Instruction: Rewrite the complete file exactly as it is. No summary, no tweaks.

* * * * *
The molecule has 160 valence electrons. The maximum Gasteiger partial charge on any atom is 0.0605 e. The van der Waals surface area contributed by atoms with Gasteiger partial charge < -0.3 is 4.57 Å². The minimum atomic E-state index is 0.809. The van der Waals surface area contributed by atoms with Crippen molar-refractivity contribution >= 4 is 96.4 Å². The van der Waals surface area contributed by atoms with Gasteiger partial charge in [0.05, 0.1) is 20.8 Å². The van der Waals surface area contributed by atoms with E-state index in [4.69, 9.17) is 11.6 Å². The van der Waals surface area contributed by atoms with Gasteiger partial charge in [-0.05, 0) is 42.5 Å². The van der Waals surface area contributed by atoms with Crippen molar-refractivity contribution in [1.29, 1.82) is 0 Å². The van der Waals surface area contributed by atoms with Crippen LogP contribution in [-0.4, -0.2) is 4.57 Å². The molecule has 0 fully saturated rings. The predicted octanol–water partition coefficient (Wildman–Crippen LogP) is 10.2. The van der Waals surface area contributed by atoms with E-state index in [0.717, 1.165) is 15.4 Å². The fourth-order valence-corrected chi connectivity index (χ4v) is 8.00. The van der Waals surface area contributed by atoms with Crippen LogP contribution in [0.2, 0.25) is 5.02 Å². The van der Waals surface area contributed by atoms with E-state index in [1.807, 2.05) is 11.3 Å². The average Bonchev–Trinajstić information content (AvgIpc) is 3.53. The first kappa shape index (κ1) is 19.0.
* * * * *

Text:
The molecule has 160 valence electrons. The maximum Gasteiger partial charge on any atom is 0.0605 e. The van der Waals surface area contributed by atoms with Gasteiger partial charge < -0.3 is 4.57 Å². The minimum atomic E-state index is 0.809. The van der Waals surface area contributed by atoms with Crippen molar-refractivity contribution >= 4 is 96.4 Å². The van der Waals surface area contributed by atoms with Gasteiger partial charge in [0.05, 0.1) is 20.8 Å². The van der Waals surface area contributed by atoms with E-state index in [4.69, 9.17) is 11.6 Å². The van der Waals surface area contributed by atoms with Gasteiger partial charge in [-0.05, 0) is 42.5 Å². The van der Waals surface area contributed by atoms with Crippen molar-refractivity contribution in [1.29, 1.82) is 0 Å². The van der Waals surface area contributed by atoms with Crippen LogP contribution in [-0.4, -0.2) is 4.57 Å². The molecule has 0 fully saturated rings. The predicted octanol–water partition coefficient (Wildman–Crippen LogP) is 10.2. The van der Waals surface area contributed by atoms with E-state index in [0.717, 1.165) is 15.4 Å². The fourth-order valence-corrected chi connectivity index (χ4v) is 8.00. The van der Waals surface area contributed by atoms with Crippen LogP contribution in [0.2, 0.25) is 5.02 Å². The van der Waals surface area contributed by atoms with E-state index in [1.807, 2.05) is 11.3 Å². The average Bonchev–Trinajstić information content (AvgIpc) is 3.53. The first kappa shape index (κ1) is 19.0.